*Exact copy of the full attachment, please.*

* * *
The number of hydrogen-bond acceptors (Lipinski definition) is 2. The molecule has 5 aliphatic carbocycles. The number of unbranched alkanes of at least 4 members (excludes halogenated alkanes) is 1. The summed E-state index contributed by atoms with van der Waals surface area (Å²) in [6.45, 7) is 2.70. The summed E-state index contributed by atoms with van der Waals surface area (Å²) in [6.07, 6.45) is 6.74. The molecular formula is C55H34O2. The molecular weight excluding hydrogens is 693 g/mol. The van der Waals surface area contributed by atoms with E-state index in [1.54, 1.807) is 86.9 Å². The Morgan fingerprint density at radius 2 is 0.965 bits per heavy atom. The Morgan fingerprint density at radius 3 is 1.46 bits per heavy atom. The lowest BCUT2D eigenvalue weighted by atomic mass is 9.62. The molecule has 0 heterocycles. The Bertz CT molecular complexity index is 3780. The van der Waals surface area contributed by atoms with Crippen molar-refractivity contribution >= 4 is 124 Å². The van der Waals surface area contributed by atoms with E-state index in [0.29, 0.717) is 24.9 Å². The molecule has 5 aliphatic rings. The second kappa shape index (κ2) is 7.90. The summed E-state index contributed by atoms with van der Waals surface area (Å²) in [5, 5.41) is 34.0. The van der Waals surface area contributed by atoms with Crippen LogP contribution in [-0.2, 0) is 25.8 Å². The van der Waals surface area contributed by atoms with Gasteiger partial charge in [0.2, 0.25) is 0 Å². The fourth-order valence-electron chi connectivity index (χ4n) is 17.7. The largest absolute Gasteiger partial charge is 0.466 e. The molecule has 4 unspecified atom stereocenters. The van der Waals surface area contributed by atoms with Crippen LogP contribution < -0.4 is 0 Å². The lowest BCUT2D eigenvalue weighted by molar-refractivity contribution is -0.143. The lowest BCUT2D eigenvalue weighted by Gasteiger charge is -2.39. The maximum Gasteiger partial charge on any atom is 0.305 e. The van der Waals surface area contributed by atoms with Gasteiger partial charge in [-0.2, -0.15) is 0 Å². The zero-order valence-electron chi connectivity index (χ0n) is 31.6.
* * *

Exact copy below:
The number of hydrogen-bond acceptors (Lipinski definition) is 2. The molecule has 5 aliphatic carbocycles. The number of unbranched alkanes of at least 4 members (excludes halogenated alkanes) is 1. The summed E-state index contributed by atoms with van der Waals surface area (Å²) in [6.45, 7) is 2.70. The summed E-state index contributed by atoms with van der Waals surface area (Å²) in [6.07, 6.45) is 6.74. The molecular formula is C55H34O2. The molecular weight excluding hydrogens is 693 g/mol. The van der Waals surface area contributed by atoms with E-state index in [1.54, 1.807) is 86.9 Å². The Morgan fingerprint density at radius 2 is 0.965 bits per heavy atom. The Morgan fingerprint density at radius 3 is 1.46 bits per heavy atom. The lowest BCUT2D eigenvalue weighted by atomic mass is 9.62. The molecule has 0 heterocycles. The Bertz CT molecular complexity index is 3780. The van der Waals surface area contributed by atoms with Crippen molar-refractivity contribution >= 4 is 124 Å². The van der Waals surface area contributed by atoms with E-state index in [0.29, 0.717) is 24.9 Å². The molecule has 5 aliphatic rings. The second kappa shape index (κ2) is 7.90. The summed E-state index contributed by atoms with van der Waals surface area (Å²) in [5, 5.41) is 34.0. The van der Waals surface area contributed by atoms with Crippen LogP contribution in [-0.2, 0) is 25.8 Å². The van der Waals surface area contributed by atoms with Gasteiger partial charge in [0.2, 0.25) is 0 Å². The fourth-order valence-electron chi connectivity index (χ4n) is 17.7. The largest absolute Gasteiger partial charge is 0.466 e. The molecule has 4 unspecified atom stereocenters. The van der Waals surface area contributed by atoms with Crippen LogP contribution < -0.4 is 0 Å². The lowest BCUT2D eigenvalue weighted by molar-refractivity contribution is -0.143. The lowest BCUT2D eigenvalue weighted by Gasteiger charge is -2.39. The maximum Gasteiger partial charge on any atom is 0.305 e. The van der Waals surface area contributed by atoms with Gasteiger partial charge in [-0.2, -0.15) is 0 Å². The zero-order valence-electron chi connectivity index (χ0n) is 31.6.